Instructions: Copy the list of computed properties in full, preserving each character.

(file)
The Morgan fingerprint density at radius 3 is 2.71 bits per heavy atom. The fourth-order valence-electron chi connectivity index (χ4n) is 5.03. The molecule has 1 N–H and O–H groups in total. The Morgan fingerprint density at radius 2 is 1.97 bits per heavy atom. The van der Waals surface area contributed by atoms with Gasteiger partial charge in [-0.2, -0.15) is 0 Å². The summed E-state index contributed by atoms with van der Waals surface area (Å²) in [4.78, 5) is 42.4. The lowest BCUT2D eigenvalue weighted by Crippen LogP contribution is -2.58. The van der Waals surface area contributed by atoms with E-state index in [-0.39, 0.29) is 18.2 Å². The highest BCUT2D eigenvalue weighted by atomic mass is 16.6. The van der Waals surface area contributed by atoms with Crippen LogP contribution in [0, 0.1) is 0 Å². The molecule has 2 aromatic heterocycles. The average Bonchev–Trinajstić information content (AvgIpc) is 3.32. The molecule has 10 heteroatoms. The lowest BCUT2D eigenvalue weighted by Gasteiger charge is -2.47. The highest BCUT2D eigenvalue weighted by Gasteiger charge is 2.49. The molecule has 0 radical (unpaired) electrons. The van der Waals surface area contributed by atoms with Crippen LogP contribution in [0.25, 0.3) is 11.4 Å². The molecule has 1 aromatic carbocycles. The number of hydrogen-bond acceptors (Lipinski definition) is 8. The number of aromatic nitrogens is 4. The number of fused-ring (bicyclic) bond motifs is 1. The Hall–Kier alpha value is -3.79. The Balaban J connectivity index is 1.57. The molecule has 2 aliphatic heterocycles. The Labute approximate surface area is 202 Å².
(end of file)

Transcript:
The Morgan fingerprint density at radius 3 is 2.71 bits per heavy atom. The fourth-order valence-electron chi connectivity index (χ4n) is 5.03. The molecule has 1 N–H and O–H groups in total. The Morgan fingerprint density at radius 2 is 1.97 bits per heavy atom. The van der Waals surface area contributed by atoms with Gasteiger partial charge in [-0.2, -0.15) is 0 Å². The summed E-state index contributed by atoms with van der Waals surface area (Å²) in [4.78, 5) is 42.4. The lowest BCUT2D eigenvalue weighted by Crippen LogP contribution is -2.58. The van der Waals surface area contributed by atoms with E-state index in [-0.39, 0.29) is 18.2 Å². The highest BCUT2D eigenvalue weighted by atomic mass is 16.6. The van der Waals surface area contributed by atoms with Crippen LogP contribution in [0, 0.1) is 0 Å². The molecule has 2 aromatic heterocycles. The average Bonchev–Trinajstić information content (AvgIpc) is 3.32. The molecule has 10 heteroatoms. The lowest BCUT2D eigenvalue weighted by Gasteiger charge is -2.47. The highest BCUT2D eigenvalue weighted by Gasteiger charge is 2.49. The molecule has 0 radical (unpaired) electrons. The van der Waals surface area contributed by atoms with Crippen LogP contribution in [0.25, 0.3) is 11.4 Å². The molecule has 1 aromatic carbocycles. The number of hydrogen-bond acceptors (Lipinski definition) is 8. The number of aromatic nitrogens is 4. The number of fused-ring (bicyclic) bond motifs is 1. The Hall–Kier alpha value is -3.79. The Balaban J connectivity index is 1.57. The molecule has 2 aliphatic heterocycles. The Labute approximate surface area is 202 Å².